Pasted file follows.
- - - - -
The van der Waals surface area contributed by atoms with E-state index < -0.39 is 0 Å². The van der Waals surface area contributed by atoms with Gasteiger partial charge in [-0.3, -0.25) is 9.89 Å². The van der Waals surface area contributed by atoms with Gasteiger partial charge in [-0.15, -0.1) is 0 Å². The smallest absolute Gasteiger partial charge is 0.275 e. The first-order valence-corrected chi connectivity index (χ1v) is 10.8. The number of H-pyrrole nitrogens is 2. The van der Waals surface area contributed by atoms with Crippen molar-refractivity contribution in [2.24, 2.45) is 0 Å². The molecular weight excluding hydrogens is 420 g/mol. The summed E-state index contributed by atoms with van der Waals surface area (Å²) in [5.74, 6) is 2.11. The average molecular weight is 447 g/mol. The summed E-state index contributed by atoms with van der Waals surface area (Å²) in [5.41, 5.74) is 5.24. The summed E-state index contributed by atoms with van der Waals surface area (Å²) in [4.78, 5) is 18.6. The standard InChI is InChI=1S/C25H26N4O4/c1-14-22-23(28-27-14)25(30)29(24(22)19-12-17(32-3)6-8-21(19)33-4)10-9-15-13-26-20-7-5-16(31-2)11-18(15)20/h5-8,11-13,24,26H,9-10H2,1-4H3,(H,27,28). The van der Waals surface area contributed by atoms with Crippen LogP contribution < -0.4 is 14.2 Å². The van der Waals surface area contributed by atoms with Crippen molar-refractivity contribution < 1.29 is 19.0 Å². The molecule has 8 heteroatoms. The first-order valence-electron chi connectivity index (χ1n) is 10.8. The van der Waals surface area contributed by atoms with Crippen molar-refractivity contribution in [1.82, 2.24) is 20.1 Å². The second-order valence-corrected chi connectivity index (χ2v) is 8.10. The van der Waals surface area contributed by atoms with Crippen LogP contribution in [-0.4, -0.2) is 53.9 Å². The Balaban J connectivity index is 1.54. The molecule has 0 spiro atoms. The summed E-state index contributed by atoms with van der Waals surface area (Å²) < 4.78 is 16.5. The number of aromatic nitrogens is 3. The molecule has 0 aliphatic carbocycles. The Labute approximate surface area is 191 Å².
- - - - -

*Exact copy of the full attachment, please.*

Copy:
The van der Waals surface area contributed by atoms with E-state index < -0.39 is 0 Å². The van der Waals surface area contributed by atoms with Gasteiger partial charge in [-0.3, -0.25) is 9.89 Å². The van der Waals surface area contributed by atoms with Gasteiger partial charge in [-0.15, -0.1) is 0 Å². The smallest absolute Gasteiger partial charge is 0.275 e. The first-order valence-corrected chi connectivity index (χ1v) is 10.8. The number of H-pyrrole nitrogens is 2. The van der Waals surface area contributed by atoms with Crippen molar-refractivity contribution in [2.24, 2.45) is 0 Å². The molecular weight excluding hydrogens is 420 g/mol. The summed E-state index contributed by atoms with van der Waals surface area (Å²) in [5.74, 6) is 2.11. The average molecular weight is 447 g/mol. The summed E-state index contributed by atoms with van der Waals surface area (Å²) in [5.41, 5.74) is 5.24. The summed E-state index contributed by atoms with van der Waals surface area (Å²) in [4.78, 5) is 18.6. The standard InChI is InChI=1S/C25H26N4O4/c1-14-22-23(28-27-14)25(30)29(24(22)19-12-17(32-3)6-8-21(19)33-4)10-9-15-13-26-20-7-5-16(31-2)11-18(15)20/h5-8,11-13,24,26H,9-10H2,1-4H3,(H,27,28). The van der Waals surface area contributed by atoms with Crippen LogP contribution < -0.4 is 14.2 Å². The van der Waals surface area contributed by atoms with Crippen molar-refractivity contribution < 1.29 is 19.0 Å². The molecule has 8 heteroatoms. The first-order valence-electron chi connectivity index (χ1n) is 10.8. The van der Waals surface area contributed by atoms with Crippen molar-refractivity contribution in [1.82, 2.24) is 20.1 Å². The second-order valence-corrected chi connectivity index (χ2v) is 8.10. The van der Waals surface area contributed by atoms with Crippen LogP contribution in [-0.4, -0.2) is 53.9 Å². The Balaban J connectivity index is 1.54. The molecule has 0 spiro atoms. The summed E-state index contributed by atoms with van der Waals surface area (Å²) < 4.78 is 16.5. The number of aromatic nitrogens is 3. The molecule has 0 aliphatic carbocycles. The Labute approximate surface area is 191 Å².